The problem was that the detective asked Ross about the laptop after he’d given Ross the Miranda warnings and Ross had asked for a lawyer. Once you’re in police custody, are given the Miranda warnings and ask for a lawyer, police can’t ask you any questions about the crime(s) they’re investigating. If they do, that violates Miranda. After Ross was indicted for endangering the welfare of a child “based on his alleged distribution of child pornography from a computer in his home”, he moved to suppress the evidence found on the laptop, arguing that his consent to search the van was invalid because the police didn’t honor his Miranda right to counsel. State v. Finesmith, supra. The trial court agreed: It held that “because Detective Gorman had failed to honor defendant's request for counsel . . . [his] consent to the search of his van for the laptop was invalid.” State v. Finesmith, supra. Since the consent was invalid, the search of the van violated the 4th Amendment. (As I’ve explained, consent is an exception to the 4th Amendment’s requirement that police get a warrant to search a place and seize items.)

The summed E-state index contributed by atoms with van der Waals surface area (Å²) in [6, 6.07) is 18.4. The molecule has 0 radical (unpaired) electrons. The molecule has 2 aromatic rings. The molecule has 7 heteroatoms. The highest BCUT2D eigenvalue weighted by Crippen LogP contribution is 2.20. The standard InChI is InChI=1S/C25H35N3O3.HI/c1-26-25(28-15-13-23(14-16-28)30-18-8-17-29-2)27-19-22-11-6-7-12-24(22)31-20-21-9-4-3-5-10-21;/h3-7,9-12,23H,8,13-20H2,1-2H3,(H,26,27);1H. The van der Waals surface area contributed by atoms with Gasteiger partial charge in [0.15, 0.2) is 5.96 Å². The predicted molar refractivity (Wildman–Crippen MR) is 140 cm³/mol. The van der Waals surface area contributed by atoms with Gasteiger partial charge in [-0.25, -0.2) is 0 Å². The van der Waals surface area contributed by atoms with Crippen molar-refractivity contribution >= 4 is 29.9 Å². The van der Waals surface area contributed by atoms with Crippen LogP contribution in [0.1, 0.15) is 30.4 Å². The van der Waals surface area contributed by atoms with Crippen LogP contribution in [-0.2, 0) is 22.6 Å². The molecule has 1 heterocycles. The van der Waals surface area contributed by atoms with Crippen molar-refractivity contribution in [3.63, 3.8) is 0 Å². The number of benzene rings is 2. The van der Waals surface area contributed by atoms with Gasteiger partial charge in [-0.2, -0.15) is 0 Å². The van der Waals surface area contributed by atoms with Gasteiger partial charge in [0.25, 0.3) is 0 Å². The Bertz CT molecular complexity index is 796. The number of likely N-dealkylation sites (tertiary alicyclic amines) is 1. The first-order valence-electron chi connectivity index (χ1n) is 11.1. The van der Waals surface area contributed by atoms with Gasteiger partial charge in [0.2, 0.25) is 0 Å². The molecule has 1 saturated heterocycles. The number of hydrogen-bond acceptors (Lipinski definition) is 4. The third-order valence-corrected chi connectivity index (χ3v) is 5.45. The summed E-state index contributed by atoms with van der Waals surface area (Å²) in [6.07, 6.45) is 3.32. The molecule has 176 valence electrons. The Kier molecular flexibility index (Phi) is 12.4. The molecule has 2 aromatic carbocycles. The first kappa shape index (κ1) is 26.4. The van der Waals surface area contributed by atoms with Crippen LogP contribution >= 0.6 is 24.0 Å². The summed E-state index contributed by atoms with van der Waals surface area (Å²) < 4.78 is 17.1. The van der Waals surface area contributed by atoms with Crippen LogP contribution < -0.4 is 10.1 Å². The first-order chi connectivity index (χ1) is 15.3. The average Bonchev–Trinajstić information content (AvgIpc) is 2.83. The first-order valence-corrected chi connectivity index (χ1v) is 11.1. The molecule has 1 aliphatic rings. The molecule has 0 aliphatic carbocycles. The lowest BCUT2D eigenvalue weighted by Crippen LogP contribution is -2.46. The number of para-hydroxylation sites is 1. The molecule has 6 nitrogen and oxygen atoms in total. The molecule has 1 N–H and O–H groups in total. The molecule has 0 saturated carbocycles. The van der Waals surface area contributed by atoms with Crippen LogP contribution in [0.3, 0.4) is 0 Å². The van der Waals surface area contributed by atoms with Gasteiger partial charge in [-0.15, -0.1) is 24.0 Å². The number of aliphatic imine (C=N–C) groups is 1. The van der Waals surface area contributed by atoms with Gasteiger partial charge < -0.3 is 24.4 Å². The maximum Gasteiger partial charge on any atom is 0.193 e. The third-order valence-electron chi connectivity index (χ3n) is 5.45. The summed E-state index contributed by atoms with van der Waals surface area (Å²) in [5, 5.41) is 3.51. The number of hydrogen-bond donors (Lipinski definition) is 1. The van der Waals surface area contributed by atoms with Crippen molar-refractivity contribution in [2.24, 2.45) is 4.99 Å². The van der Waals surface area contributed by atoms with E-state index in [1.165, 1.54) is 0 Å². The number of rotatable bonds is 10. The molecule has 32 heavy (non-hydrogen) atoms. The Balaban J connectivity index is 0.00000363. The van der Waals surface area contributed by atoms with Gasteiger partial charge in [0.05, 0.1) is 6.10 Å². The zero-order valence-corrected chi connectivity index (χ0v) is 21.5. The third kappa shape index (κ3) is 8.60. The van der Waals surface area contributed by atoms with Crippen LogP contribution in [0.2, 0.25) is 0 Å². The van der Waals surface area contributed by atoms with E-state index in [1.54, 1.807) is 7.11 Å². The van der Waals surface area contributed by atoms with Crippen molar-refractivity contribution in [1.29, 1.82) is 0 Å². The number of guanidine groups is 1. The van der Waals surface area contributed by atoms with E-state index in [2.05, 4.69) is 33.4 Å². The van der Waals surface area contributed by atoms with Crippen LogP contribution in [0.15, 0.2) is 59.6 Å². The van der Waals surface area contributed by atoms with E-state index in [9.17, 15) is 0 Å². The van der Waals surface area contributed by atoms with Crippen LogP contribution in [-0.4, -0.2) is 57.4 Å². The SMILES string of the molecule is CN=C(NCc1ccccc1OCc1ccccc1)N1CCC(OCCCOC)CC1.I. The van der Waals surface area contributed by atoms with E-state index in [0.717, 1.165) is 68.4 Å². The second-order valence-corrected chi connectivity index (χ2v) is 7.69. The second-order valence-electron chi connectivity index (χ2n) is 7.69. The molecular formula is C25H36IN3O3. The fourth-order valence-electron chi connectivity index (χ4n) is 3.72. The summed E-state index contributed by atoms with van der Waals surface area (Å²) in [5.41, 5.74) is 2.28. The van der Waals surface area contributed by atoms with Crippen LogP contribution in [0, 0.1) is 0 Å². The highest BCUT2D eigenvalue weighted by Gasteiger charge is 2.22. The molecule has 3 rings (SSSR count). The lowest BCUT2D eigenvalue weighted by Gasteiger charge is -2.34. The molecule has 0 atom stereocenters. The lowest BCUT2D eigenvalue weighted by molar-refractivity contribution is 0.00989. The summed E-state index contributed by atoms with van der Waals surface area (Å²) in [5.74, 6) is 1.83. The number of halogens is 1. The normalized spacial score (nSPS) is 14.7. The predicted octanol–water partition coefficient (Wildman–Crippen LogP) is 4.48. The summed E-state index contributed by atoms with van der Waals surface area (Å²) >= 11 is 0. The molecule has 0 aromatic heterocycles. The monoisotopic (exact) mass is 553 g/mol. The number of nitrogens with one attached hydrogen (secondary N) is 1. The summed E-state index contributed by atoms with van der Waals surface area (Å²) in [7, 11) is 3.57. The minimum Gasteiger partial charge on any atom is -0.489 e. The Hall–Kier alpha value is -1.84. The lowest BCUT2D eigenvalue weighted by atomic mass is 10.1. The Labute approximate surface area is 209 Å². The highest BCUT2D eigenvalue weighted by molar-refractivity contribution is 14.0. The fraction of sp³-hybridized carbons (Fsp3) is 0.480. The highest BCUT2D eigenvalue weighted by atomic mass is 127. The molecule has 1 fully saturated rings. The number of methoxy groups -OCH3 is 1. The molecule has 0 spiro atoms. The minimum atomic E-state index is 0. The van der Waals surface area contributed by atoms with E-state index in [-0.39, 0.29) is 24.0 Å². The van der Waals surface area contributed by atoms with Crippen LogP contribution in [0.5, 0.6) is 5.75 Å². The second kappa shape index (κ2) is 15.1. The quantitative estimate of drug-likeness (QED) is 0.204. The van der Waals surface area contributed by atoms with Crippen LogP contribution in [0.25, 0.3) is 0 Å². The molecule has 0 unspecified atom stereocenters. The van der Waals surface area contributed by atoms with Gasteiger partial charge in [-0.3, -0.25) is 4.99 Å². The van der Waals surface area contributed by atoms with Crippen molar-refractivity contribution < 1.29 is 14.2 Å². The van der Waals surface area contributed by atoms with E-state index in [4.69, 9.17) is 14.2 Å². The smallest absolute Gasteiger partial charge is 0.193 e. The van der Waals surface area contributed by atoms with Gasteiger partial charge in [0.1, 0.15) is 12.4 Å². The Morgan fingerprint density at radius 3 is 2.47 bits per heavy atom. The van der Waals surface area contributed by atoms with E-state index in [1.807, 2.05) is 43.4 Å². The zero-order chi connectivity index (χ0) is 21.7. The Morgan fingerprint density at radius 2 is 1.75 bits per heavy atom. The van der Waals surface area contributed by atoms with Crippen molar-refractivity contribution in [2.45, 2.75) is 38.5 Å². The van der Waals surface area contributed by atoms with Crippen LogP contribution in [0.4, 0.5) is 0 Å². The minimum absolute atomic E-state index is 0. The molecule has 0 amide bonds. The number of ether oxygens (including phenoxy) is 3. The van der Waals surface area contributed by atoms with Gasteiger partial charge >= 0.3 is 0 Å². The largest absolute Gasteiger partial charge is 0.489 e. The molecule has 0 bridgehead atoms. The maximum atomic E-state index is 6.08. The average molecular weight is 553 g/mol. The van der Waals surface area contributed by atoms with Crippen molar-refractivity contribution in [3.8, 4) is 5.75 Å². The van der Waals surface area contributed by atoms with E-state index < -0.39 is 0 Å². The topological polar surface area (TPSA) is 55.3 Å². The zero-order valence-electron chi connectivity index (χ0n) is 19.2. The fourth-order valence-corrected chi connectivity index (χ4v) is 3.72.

Since the search of the van violated the 4th Amendment, the evidence would have been suppressed, but the trial court held that the inevitable discovery principle applied. To reach that result, it had to deal with another issue: For the inevitable discovery principle to apply, the prosecution has to show it’s very likely that the police would have found the evidence even without the conduct that violated the 4th Amendment.
So for the principle to apply in this case, the police had to show it was very likely they would have found the laptop anyway. Ross said it was not likely because the police had finished searching his home and left; he said since they’d left his home (and the van), there was no way the police would have found the laptop in the van, absent Detective Gorman’s obtaining his consent to a search of the van. The trial court did not agree:
[T]he search for the laptop never really stopped. . . . the reentry to the home was a continuation of the original search. The police were led away from the home . . . because of some misstatements that were offered by the Defendant as to the laptop being in his Morristown office. . .State v. Finesmith, supra. Ross Finesmith appealed.